The review of the law of libel did not get a mention in the Queen’s Speech but the indefatigable Lib Dem peer Lord Lester of Herne Hill QC is this week presenting a draft private member’s Defamation Bill to the House of Lords with the strong support of the media.
He has written an article in “The Times” under the title “Libel must be rebalanced in the scales of justice” advocating the “replacement of our archaic law” with one that “gives strong protection to the freedom to share information”. The purpose of this Bill is said to be assist the Government in the “libel law review” which it has announced: it is said to help to “modernise the defences”.
Lord Lester describes the purpose of his Bill in a video on the “Times Website”
Vodpod videos no longer available.
He makes the fair point that libel law has not been comprehensively considered by Parliament and that the “piecemeal reforms in the 1950s and 1990s that never addressed free speech and could not have anticipated a culture of online publication and debate“. A “review” of the law of libel is a sensible course of action in the context of the modernisation of the law in the light of human rights jurisprudence and modern technological developments.
The details of Lord Lester’s proposals have not yet been disclosed and will make interesting reading. Three specific measures have been mentioned.
First, there is the suggestion that there should be a “simpler statutory public interest defence”. Anyone who has tried to apply the present version of the Reynolds defence can sympathise with this view. The problem is that there are obvious practical difficulties in formulating a public interest defence in a way which preserves a fair balance between reputation and expression. This was recognised by the last Government’s Working Group on Libel Reform (discussed in a post by one of its members Gavin Phillipson and by the Canadian Supreme Court when it sought to formulate a public interest defence last year (in Grant v. Torstar Corp., 2009 SCC 61). A public interest defence which could only be rebutted by proof of malice would not strike a fair balance (and, as the position in the United States shows, would not make reduce litigation or make it cheaper).
Second, there appears to be a suggestion that a “single publication rule” should be introduced. This is a sensible measure but, once again, there are practical issues to be resolved. If a defamatory allegation is first made in a small circulation magazine and is subsequently repeated on a very popular website then it cannot be sensible that a claim can only be made in respect of the “first publication”.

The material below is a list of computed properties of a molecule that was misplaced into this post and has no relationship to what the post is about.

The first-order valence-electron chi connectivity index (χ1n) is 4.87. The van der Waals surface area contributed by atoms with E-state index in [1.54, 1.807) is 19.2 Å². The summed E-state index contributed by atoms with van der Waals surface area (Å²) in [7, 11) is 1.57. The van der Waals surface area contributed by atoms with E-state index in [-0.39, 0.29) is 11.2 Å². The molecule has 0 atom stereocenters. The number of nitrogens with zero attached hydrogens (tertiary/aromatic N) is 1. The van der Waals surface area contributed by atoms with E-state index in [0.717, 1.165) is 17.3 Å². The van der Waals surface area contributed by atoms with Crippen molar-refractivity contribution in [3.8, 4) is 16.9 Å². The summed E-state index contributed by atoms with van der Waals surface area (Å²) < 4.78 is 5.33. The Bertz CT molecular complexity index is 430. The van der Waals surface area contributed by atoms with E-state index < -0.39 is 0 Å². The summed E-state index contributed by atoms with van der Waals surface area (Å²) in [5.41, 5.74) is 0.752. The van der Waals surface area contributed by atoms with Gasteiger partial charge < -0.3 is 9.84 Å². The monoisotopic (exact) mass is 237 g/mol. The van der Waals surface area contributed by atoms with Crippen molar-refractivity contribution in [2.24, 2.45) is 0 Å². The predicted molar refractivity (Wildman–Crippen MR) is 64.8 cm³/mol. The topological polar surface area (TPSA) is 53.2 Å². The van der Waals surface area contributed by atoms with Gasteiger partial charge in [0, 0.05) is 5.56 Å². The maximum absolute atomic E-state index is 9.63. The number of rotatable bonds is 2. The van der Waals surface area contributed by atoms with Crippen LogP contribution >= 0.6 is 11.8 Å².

Third, it is said that the bill will make the normal method of trial by judge alone – reversing the “constitutional right” to trial by jury originally deriving from Fox’s Libel Act of 1792. Once again, there is a lot to be said for this proposal – but there are also important arguments to the contrary which need to be considered. In a post earlier this week we mentioned a speech by Australian Federal Court judge Steven Rares on the subject of “The Jury in Defamation Trials” he expressed strong views in favour of the continuation of the role of the jury – as the vital involvement of the “public” in libel trials. Similar views have been recently expressed by another very experienced Australian judge, David Levine in a lecture entitled “Reputation, Celebrity, Money and Juries – a 21st Century Reconsideration”.
We await with interest the detailed provisions of the Lester Bill dealing with these issues in a fair and balanced way. We suspect that the the complexities are such that they cannot be satisfactorily resolved by a small group of like minded “experts” but require dispassionate examination by the Law Commission or a body of similar stature and independence.
[Update] Although libel reform is not mentioned in the Queen’s Speech it does appear on the Number10.gov.uk website in the discussion of the “Freedom (Great Repeal) Bill where under “The main elements of the bill” is included
- The reform of the libel laws to protect freedom of speech.
The website goes on to say that “The legislation involved is subject to further review” – referring to the Deputy Prime Minister’s recent speech where he states that the government will “review libel laws so we can better protect freedom of speech”.